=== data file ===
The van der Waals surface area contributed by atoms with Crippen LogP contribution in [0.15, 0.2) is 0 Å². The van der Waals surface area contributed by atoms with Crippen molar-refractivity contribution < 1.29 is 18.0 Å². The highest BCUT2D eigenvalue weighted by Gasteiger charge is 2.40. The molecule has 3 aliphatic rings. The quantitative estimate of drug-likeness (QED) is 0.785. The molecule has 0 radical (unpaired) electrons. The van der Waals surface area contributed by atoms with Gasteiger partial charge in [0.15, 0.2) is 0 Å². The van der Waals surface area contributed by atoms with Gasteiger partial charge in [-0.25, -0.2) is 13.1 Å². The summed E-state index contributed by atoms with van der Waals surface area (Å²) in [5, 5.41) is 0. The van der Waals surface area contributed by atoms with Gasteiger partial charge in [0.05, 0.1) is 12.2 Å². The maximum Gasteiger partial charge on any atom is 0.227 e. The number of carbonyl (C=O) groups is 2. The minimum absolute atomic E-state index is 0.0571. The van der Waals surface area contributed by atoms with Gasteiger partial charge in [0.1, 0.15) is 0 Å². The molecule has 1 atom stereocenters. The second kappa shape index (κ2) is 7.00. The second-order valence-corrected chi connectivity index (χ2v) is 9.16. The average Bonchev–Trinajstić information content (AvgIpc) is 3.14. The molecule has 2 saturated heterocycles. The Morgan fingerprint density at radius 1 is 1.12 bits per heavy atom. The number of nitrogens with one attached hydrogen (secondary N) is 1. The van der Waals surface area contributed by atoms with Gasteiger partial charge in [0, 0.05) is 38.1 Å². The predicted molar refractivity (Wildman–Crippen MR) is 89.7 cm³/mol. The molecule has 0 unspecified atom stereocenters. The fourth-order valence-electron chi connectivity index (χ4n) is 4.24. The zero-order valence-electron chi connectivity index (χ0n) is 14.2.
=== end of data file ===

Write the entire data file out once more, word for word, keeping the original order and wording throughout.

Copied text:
The van der Waals surface area contributed by atoms with Crippen LogP contribution in [0.15, 0.2) is 0 Å². The van der Waals surface area contributed by atoms with Crippen molar-refractivity contribution < 1.29 is 18.0 Å². The highest BCUT2D eigenvalue weighted by Gasteiger charge is 2.40. The molecule has 3 aliphatic rings. The quantitative estimate of drug-likeness (QED) is 0.785. The molecule has 0 radical (unpaired) electrons. The van der Waals surface area contributed by atoms with Gasteiger partial charge in [0.15, 0.2) is 0 Å². The van der Waals surface area contributed by atoms with Gasteiger partial charge in [-0.25, -0.2) is 13.1 Å². The summed E-state index contributed by atoms with van der Waals surface area (Å²) in [5, 5.41) is 0. The van der Waals surface area contributed by atoms with Gasteiger partial charge in [0.05, 0.1) is 12.2 Å². The maximum Gasteiger partial charge on any atom is 0.227 e. The number of carbonyl (C=O) groups is 2. The minimum absolute atomic E-state index is 0.0571. The van der Waals surface area contributed by atoms with Gasteiger partial charge in [0.1, 0.15) is 0 Å². The molecule has 1 atom stereocenters. The second kappa shape index (κ2) is 7.00. The second-order valence-corrected chi connectivity index (χ2v) is 9.16. The average Bonchev–Trinajstić information content (AvgIpc) is 3.14. The molecule has 2 saturated heterocycles. The Morgan fingerprint density at radius 1 is 1.12 bits per heavy atom. The number of nitrogens with one attached hydrogen (secondary N) is 1. The van der Waals surface area contributed by atoms with Gasteiger partial charge in [0, 0.05) is 38.1 Å². The predicted molar refractivity (Wildman–Crippen MR) is 89.7 cm³/mol. The molecule has 0 unspecified atom stereocenters. The fourth-order valence-electron chi connectivity index (χ4n) is 4.24. The zero-order valence-electron chi connectivity index (χ0n) is 14.2.